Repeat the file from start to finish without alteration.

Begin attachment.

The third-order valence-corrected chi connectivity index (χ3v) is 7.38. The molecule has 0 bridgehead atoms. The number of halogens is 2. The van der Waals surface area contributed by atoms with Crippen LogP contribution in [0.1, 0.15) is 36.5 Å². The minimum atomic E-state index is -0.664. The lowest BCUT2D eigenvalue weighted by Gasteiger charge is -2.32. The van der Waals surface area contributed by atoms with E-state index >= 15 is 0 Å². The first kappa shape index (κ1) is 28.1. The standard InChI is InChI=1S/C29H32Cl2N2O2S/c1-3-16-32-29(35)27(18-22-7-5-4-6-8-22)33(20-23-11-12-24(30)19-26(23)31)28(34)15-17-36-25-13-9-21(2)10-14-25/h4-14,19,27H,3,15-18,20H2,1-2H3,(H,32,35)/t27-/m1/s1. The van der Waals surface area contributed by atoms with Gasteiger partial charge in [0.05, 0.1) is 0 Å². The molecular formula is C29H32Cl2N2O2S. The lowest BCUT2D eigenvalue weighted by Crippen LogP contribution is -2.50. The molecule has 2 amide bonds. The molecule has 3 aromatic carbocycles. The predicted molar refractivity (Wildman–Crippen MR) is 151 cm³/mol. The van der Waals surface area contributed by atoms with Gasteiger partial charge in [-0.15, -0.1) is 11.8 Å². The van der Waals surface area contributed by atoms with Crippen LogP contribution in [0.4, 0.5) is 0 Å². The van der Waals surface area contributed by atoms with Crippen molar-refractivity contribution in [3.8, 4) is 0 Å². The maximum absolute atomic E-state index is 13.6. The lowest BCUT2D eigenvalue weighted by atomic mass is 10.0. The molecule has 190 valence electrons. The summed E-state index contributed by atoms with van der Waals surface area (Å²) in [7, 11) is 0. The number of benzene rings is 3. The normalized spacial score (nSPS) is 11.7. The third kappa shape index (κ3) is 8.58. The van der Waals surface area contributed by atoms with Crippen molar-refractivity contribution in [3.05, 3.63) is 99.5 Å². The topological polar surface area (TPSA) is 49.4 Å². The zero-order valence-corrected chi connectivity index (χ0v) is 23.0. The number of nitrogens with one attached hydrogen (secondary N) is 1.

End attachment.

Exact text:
The third-order valence-corrected chi connectivity index (χ3v) is 7.38. The molecule has 0 bridgehead atoms. The number of halogens is 2. The van der Waals surface area contributed by atoms with Crippen LogP contribution in [0.1, 0.15) is 36.5 Å². The minimum atomic E-state index is -0.664. The lowest BCUT2D eigenvalue weighted by Gasteiger charge is -2.32. The van der Waals surface area contributed by atoms with E-state index >= 15 is 0 Å². The first kappa shape index (κ1) is 28.1. The standard InChI is InChI=1S/C29H32Cl2N2O2S/c1-3-16-32-29(35)27(18-22-7-5-4-6-8-22)33(20-23-11-12-24(30)19-26(23)31)28(34)15-17-36-25-13-9-21(2)10-14-25/h4-14,19,27H,3,15-18,20H2,1-2H3,(H,32,35)/t27-/m1/s1. The van der Waals surface area contributed by atoms with Gasteiger partial charge in [0.05, 0.1) is 0 Å². The molecular formula is C29H32Cl2N2O2S. The lowest BCUT2D eigenvalue weighted by Crippen LogP contribution is -2.50. The molecule has 2 amide bonds. The molecule has 3 aromatic carbocycles. The predicted molar refractivity (Wildman–Crippen MR) is 151 cm³/mol. The van der Waals surface area contributed by atoms with Gasteiger partial charge in [-0.15, -0.1) is 11.8 Å². The van der Waals surface area contributed by atoms with Crippen LogP contribution in [0.4, 0.5) is 0 Å². The van der Waals surface area contributed by atoms with Crippen molar-refractivity contribution in [3.8, 4) is 0 Å². The maximum absolute atomic E-state index is 13.6. The lowest BCUT2D eigenvalue weighted by atomic mass is 10.0. The molecule has 190 valence electrons. The summed E-state index contributed by atoms with van der Waals surface area (Å²) in [7, 11) is 0. The number of benzene rings is 3. The normalized spacial score (nSPS) is 11.7. The third kappa shape index (κ3) is 8.58. The van der Waals surface area contributed by atoms with Crippen molar-refractivity contribution in [3.05, 3.63) is 99.5 Å². The topological polar surface area (TPSA) is 49.4 Å². The zero-order valence-corrected chi connectivity index (χ0v) is 23.0. The number of nitrogens with one attached hydrogen (secondary N) is 1.